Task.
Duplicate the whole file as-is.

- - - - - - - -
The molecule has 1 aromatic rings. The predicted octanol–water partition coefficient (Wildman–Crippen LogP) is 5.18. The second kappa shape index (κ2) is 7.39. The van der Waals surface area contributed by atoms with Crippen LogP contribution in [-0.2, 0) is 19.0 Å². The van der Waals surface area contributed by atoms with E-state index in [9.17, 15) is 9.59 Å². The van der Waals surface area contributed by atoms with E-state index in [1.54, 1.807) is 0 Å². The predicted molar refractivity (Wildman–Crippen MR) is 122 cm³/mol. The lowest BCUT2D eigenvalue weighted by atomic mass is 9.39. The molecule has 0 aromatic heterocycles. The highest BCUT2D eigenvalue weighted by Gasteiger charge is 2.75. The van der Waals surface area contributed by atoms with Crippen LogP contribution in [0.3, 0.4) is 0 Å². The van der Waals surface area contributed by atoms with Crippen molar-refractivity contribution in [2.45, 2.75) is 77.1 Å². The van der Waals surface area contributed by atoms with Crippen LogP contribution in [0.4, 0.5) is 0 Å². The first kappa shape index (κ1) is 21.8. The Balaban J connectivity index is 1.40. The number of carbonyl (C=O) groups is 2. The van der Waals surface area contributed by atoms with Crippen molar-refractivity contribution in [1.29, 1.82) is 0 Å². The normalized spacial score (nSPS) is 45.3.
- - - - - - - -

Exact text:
The molecule has 1 aromatic rings. The predicted octanol–water partition coefficient (Wildman–Crippen LogP) is 5.18. The second kappa shape index (κ2) is 7.39. The van der Waals surface area contributed by atoms with Crippen LogP contribution in [-0.2, 0) is 19.0 Å². The van der Waals surface area contributed by atoms with E-state index in [9.17, 15) is 9.59 Å². The van der Waals surface area contributed by atoms with E-state index in [1.54, 1.807) is 0 Å². The predicted molar refractivity (Wildman–Crippen MR) is 122 cm³/mol. The lowest BCUT2D eigenvalue weighted by atomic mass is 9.39. The molecule has 0 aromatic heterocycles. The highest BCUT2D eigenvalue weighted by Gasteiger charge is 2.75. The van der Waals surface area contributed by atoms with Crippen LogP contribution in [0.3, 0.4) is 0 Å². The van der Waals surface area contributed by atoms with Crippen molar-refractivity contribution in [2.45, 2.75) is 77.1 Å². The van der Waals surface area contributed by atoms with Crippen LogP contribution in [0.4, 0.5) is 0 Å². The first kappa shape index (κ1) is 21.8. The Balaban J connectivity index is 1.40. The number of carbonyl (C=O) groups is 2. The van der Waals surface area contributed by atoms with Crippen molar-refractivity contribution in [1.29, 1.82) is 0 Å². The normalized spacial score (nSPS) is 45.3.